Solution of simple problems using only Maxwell equations in differential form

Solve simple electrostatic or magnetostatic problems using only Maxwell equations. For example:

In every book there is an excercise to find a magnetic field outside a thin wire of radius $a$ with current $I$. The usual approach is Biot-Savart law or Ampere law. I know you can derive Biot-Savart law from Maxwell equations or use integral form of Ampere law to solve this easily, but I'm interested in solution involving vector potential $A$ and a Poisson equation. Then solving the equation by separation of variables. What would be the boundary conditions?

EDIT:

Consider it like this: You know noting but these two magnetostatic equations:

$\nabla\cdot \textbf{B} = 0$ and $\nabla \times \textbf{H} = \textbf{J}$

and you now about Coulomb gauge $\nabla \cdot \textbf{A} =0$ and $\textbf{B}=\nabla \times \textbf{A}$ and that $\textbf{H}$ and $\textbf{B}$ are simply related by $\textbf{B}= \mu \textbf{H}$

What differential equation does this produce and what boundary conditions would you use for this specific problem?

This isn't really a "boundary conditon" problem in the sense that we aren't trying to take knowledge of $\vec{A}$ on some surface and extend it to a solution of Laplaces equation in some region, which has the surface as a boundary. The reason you can't do this is that you have no apriori reason to know how $\vec{A}$ should look for a given $\vec{J}$.

Rather you're trying to turn information about the sources, $\vec{J}$, into information about the field, $\vec{A}$. This requires actually inverting the $\nabla^2$ operator, which involves the use of Green's functions. For instance you could use the formula,

$$A_x(\vec{x}) = \frac{\mu}{4\pi} \int \frac{J_x(\vec{x}') d^3\vec{x}'}{\left| \vec{x}-\vec{x}' \right|} .$$

• @RobJeffries, thanks for pointing that out. Its been a while since I've worked in SI units. – Spencer May 28 '15 at 9:25
• I see, I did actually solved the last equation from post below, and got the right B field, but only because I knew how A should behave i.e. I used the symmeties of z and phi coord., which is weird,because I shouldn't know what A looks as you pointed out.I still don't get the whole idea behind those Green functions, but I now realise I can use Poisson eq. to solve things ONLY if know some information obut A or B i.e. the boundary conditions.This is all frustrating because I have to decide what method to use,for example the 5.13 excerc. in Jackson, some use Poisson eq. and some use that integral – nini May 28 '15 at 13:49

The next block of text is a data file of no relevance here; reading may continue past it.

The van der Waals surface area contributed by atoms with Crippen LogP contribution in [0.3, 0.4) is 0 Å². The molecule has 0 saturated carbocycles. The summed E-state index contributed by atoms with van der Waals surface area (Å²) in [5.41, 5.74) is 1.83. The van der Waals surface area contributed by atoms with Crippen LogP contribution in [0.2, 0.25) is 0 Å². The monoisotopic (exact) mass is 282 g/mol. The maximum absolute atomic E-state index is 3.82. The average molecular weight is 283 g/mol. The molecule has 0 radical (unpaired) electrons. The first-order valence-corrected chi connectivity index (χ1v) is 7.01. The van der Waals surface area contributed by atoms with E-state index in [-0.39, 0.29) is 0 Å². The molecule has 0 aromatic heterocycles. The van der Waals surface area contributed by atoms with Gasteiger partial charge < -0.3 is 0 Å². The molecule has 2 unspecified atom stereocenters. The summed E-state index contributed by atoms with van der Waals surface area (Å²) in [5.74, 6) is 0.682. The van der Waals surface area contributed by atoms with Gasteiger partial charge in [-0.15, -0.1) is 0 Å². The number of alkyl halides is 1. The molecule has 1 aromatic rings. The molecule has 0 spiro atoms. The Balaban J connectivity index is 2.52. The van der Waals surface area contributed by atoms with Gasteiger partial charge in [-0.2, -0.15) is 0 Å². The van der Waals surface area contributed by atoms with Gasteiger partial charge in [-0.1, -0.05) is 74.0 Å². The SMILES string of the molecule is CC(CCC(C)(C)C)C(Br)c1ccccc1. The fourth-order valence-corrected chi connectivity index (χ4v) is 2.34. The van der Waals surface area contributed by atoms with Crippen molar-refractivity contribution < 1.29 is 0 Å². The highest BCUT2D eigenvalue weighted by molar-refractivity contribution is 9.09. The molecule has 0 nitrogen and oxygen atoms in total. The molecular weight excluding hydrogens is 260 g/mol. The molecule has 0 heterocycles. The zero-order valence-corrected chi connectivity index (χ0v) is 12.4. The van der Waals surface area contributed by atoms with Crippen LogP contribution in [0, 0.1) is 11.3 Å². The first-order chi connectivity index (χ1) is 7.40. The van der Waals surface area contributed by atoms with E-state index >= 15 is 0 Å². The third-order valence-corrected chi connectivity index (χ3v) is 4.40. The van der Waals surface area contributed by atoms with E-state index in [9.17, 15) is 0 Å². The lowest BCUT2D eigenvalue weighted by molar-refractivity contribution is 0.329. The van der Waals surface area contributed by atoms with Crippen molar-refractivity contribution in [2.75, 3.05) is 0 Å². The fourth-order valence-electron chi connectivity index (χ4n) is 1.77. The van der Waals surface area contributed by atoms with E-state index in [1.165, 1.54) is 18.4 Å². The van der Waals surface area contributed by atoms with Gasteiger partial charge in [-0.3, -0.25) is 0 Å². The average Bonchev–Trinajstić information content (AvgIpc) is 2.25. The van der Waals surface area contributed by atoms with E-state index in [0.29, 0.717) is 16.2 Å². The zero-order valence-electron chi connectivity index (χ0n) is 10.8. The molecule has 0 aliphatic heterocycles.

$$\mathbf{\bigtriangledown \times B = \mu J}$$ and $$\mathbf{B = \bigtriangledown \times A}$$ so $$\mathbf{\bigtriangledown \times \bigtriangledown \times A = \mu J}$$

From the definition of the vector Laplacian we have $$\mathbf{\bigtriangledown \times \bigtriangledown \times A} = \mathbf{\bigtriangledown}^{2}\mathbf{A} - \mathbf{ \bigtriangledown\left (\bigtriangledown\cdot A \right )}$$

The Coulomb gauge makes the second term on the RHS vanish, so we're left with $$\mathbf{\bigtriangledown}^{2}\mathbf{A} = -\mathbf{\mu J}$$ which is just the Poisson equation in vector form. To relate the vector potential to the radius of the wire and the current passing through it, you can integrate the current density over a cross-section of the wire.